IBM Adds JPMorgan Chase, Barclays, Samsung to Quantum Computing Project

IBM has signed big-name partners like JPMorgan Chase, Barclays, and Samsung to participate in its experimental quantum-computing project.

The technology giant said Thursday that several companies and universities have joined its initiative to create practical uses for quantum computing, a nascent technology that researchers believe could eventually surpass conventional computers in speed and power.

Other organizations joining the project include Daimler AG, industrial materials company JSR Corporation, Hitachi Metals, Honda, chemical company Nagase, Keio University in Japan, Oak Ridge National Laboratory, Oxford University, and the University of Melbourne.

The field of quantum computing is still in its experimental phase, with IBM’s (ibm) head of quantum research and vice president of artificial intelligence Dario Gil comparing it to the state of conventional computing in the 1950s.

That said, big technology companies like IBM, Google (goog), and Microsoft (msft) are investing heavily in the field because of its potential.

Regarding quantum computing, Gil says that “the rate of progress has been phenomenal” for quantum computing and that the technology will become standard more quickly than it took for computers to reach the mainstream.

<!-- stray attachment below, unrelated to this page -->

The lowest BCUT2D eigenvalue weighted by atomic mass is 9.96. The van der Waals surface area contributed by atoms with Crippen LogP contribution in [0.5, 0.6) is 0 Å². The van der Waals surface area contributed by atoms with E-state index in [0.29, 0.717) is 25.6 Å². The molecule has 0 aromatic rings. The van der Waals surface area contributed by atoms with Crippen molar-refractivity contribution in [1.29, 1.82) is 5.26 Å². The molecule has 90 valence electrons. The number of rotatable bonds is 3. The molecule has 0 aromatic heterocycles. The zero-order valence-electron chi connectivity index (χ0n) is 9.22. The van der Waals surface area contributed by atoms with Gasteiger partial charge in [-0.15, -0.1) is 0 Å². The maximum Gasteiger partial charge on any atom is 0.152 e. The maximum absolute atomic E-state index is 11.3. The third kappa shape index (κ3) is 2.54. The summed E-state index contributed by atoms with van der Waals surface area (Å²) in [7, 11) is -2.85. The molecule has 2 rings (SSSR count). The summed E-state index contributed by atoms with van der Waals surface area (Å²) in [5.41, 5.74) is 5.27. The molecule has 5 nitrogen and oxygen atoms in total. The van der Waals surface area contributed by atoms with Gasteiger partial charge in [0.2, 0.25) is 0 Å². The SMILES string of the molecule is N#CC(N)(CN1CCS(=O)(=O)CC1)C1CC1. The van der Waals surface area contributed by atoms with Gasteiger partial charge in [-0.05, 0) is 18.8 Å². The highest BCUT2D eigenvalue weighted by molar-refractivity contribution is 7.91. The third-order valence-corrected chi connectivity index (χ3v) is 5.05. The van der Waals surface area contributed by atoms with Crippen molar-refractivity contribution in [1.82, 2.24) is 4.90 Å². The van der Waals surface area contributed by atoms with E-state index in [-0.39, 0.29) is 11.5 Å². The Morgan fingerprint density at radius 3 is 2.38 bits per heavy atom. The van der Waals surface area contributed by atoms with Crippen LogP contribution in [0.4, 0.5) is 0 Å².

Companies could presumably use a single quantum computer instead of thousands of computers to train software for deep learning tasks like recognizing cats in photos, for example. This would save time and money by reducing the need for operating so many computers, among other benefits.

Quantum computing relies on particles called quantum bits, or qubits, to process data, unlike modern computers that rely on transistors packed into conventional silicon chips. Whereas silicon chips encode data in either two states—on or off as represented by a “0” or “1”— qubits can store data in both states at the same time, potentially letting the computers crunch data more quickly.

Despite the potential for more efficient data crunching, quantum computers don’t easily work with today’s software. These are fundamentally different kinds of computers, and therefore require new software using different mathematical tricks to make them compatible with modern apps.

JPMorgan, for instance, wants to research how quantum computing can improve tasks like risk analysis and asset pricing, Gil said. The software that currently underlies these kind financial tasks must be “mapped” to work on IBM’s quantum machines, a laborious and experimental task.

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Engineers from JPMorgan, Samsung, and the other organizations will work side-by-side with IBM researchers on making future software work with quantum computers, Gil said. IBM does not prohibit these organizations from working with other companies like Google or quantum computing startup D-Wave on their rival quantum experiments, Gil explained.

Gil said he hopes that IBM and its partner companies will be able to use quantum power to beef up current business-related software tasks by 2020 or 2021. Such a feat would be noteworthy because it would take the field of quantum computing out of the research lab and into the real world.

Still, Gil concedes that it’s still “early days” and that there is still much to do before quantum computing becomes widely adopted.

Carol Humphreys